Renata Zeiger Delivers an Intriguing Fusion of Jazzy Indie Rock

27 Jul

Renata Zeiguer (pronounced Z-eye – Grrr) is a singer-songwriter and multi-instrumentalist who plays art pop-rock with jazzy underpinnings. On “Old Ghost” you can hear the influences of her early piano lessons in Yonkers, New York, mixed with the Latin rhythms of her dad’s homeland, Argentina.

After performing and recording with a number of New York City bands throughout her twenties, she released one previous EP — and has now debuted Old Ghost, her first full-length LP.

Critics have been impressed. Zeiguer has been praised for the level of command, confidence and technical proficiency she displays in her music. As a student of jazz and the classical form, in addition to rock, Zeiguer has an amazing ability to weave the various elements together and create a rock album with a distinct difference.

Track highlights:“Wayside” starts Old Ghost with a jazzy and jangly tune. Vocals are light, airy and sweet. Some edgy guitar is added in places to give the song its unique character.

“Bug” is a very interesting composition. It’s creative, guitar-driven art-rock with swirling synth trappings, whose lyrics warn against “falling into the basement” in response to personal paranoia and other issues.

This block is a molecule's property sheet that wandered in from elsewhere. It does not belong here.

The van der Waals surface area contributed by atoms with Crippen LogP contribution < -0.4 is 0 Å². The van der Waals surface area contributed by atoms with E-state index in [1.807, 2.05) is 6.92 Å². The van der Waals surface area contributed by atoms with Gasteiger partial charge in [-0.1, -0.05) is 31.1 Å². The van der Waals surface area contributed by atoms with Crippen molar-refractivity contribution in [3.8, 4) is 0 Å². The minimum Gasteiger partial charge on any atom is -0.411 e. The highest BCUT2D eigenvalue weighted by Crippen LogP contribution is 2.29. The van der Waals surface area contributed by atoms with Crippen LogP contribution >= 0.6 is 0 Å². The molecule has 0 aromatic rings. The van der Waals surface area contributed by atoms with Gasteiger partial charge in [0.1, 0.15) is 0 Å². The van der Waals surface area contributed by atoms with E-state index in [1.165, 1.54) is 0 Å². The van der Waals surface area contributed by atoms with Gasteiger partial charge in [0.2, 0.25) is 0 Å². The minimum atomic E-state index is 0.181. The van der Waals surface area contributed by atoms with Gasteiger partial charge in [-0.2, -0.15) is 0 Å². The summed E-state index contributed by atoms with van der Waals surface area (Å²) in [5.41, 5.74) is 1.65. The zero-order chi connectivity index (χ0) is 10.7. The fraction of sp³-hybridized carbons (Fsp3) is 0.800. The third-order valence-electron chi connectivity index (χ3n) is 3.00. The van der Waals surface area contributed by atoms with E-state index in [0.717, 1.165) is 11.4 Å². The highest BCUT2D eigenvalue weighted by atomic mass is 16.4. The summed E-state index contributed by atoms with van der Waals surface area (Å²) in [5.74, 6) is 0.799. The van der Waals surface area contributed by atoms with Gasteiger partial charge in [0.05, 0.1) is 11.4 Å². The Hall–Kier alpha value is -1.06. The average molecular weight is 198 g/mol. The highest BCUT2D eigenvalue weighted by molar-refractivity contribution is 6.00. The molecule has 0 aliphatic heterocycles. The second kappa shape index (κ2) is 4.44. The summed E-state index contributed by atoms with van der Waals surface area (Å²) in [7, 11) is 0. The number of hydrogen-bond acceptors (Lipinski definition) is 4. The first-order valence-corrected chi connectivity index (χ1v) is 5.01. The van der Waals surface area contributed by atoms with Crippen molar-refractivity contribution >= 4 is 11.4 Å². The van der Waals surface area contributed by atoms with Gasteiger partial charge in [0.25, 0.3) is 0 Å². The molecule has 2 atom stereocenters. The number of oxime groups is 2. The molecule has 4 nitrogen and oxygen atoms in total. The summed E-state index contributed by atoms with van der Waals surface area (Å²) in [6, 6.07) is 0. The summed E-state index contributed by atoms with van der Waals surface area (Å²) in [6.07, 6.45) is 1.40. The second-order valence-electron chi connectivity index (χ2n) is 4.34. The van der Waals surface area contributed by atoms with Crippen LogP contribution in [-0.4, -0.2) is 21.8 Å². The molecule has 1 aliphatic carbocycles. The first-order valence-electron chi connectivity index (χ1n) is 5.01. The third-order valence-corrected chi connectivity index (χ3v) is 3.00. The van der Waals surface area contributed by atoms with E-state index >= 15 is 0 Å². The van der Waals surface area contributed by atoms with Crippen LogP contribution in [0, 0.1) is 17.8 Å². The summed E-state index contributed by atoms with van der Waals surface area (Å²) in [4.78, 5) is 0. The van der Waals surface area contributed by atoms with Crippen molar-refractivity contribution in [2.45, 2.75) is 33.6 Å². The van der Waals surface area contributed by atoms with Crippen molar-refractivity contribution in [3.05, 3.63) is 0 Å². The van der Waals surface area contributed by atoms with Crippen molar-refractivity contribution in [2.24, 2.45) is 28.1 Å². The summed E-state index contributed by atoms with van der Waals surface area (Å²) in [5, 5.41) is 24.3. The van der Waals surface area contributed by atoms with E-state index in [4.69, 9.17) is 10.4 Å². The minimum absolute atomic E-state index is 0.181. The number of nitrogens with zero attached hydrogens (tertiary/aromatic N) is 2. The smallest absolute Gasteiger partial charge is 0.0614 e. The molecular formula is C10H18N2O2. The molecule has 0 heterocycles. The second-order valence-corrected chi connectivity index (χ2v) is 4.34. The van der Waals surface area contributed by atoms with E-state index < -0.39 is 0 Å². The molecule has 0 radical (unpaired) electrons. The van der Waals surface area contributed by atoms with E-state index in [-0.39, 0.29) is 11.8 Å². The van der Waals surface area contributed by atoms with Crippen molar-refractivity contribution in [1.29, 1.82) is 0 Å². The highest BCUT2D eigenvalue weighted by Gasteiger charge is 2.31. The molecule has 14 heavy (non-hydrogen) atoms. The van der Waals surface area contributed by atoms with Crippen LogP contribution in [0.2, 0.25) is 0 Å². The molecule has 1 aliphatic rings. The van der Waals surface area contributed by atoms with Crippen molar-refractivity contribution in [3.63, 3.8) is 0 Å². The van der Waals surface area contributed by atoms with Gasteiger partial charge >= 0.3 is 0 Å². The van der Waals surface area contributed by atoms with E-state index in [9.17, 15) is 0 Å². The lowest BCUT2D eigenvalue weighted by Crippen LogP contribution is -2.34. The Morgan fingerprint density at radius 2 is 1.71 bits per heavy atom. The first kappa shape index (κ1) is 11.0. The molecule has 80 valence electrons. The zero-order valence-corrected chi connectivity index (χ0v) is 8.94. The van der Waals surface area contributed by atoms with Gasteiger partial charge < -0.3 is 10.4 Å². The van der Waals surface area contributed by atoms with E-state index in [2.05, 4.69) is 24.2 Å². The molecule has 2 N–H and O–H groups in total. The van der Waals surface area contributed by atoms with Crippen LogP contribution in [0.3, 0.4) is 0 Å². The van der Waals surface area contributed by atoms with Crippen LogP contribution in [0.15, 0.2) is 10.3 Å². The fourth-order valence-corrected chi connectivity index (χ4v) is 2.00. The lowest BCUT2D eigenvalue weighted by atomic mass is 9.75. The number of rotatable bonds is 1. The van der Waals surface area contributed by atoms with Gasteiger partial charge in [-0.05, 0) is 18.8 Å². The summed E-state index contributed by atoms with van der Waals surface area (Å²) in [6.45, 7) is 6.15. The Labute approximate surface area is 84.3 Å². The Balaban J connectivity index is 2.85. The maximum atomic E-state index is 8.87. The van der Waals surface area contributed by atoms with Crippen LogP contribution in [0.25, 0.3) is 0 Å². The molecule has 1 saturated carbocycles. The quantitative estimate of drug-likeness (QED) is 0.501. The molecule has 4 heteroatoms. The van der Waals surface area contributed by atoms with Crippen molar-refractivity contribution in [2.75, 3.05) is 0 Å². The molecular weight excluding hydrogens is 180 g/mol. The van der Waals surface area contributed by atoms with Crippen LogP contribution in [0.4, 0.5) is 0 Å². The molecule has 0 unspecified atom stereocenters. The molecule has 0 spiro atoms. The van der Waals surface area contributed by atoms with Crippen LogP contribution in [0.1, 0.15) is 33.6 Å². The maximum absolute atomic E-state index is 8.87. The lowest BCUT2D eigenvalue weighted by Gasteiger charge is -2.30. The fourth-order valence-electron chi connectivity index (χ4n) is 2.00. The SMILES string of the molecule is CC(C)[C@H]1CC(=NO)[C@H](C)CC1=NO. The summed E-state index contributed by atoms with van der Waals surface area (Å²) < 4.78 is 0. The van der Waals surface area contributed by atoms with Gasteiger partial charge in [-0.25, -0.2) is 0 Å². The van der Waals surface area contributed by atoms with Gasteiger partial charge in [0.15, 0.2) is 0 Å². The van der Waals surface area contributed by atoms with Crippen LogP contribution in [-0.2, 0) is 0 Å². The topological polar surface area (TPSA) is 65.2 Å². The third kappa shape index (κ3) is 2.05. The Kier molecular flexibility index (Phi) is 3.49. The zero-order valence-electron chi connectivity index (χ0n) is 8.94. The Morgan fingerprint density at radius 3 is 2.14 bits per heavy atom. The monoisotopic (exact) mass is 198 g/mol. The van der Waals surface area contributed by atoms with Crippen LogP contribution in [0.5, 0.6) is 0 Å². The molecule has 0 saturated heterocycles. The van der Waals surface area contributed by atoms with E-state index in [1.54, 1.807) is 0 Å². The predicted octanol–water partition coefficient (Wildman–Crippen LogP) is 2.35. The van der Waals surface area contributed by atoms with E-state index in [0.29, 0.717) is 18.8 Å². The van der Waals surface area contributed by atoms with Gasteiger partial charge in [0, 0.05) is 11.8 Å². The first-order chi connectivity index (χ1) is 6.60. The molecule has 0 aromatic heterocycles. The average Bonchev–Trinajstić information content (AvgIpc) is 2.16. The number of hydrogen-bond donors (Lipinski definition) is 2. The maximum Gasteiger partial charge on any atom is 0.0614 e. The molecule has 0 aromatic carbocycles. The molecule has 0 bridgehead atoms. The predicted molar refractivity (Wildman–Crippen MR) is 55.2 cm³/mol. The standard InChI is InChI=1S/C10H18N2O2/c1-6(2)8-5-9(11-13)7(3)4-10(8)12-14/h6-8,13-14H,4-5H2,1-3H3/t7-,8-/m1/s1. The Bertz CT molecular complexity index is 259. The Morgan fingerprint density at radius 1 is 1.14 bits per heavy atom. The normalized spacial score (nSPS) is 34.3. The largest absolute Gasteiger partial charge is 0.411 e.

“Follow Me Down” is a laid-back and soulful torch song, featuring exceptional guitar work and nice backing vocals.

Track 8 of the nine-song set, “They Are Growing,” is an upbeat, rhythm-based track with ringing guitar and vocals that are lush and dreamy.

Finally, the last track is “Gravity (Old Ghost),” sort of slinky, melodic synth-pop-rock, with Zeiguer’s expressive vocals climbing into the highest registers.

Overall, Old Ghost is an intriguing blend of jazz and rock — something quite apart from the typical indie rock album.

 

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Fireproof Sam Delivers a Smoking Collection of Indie Rock Hits for Hot Summer Days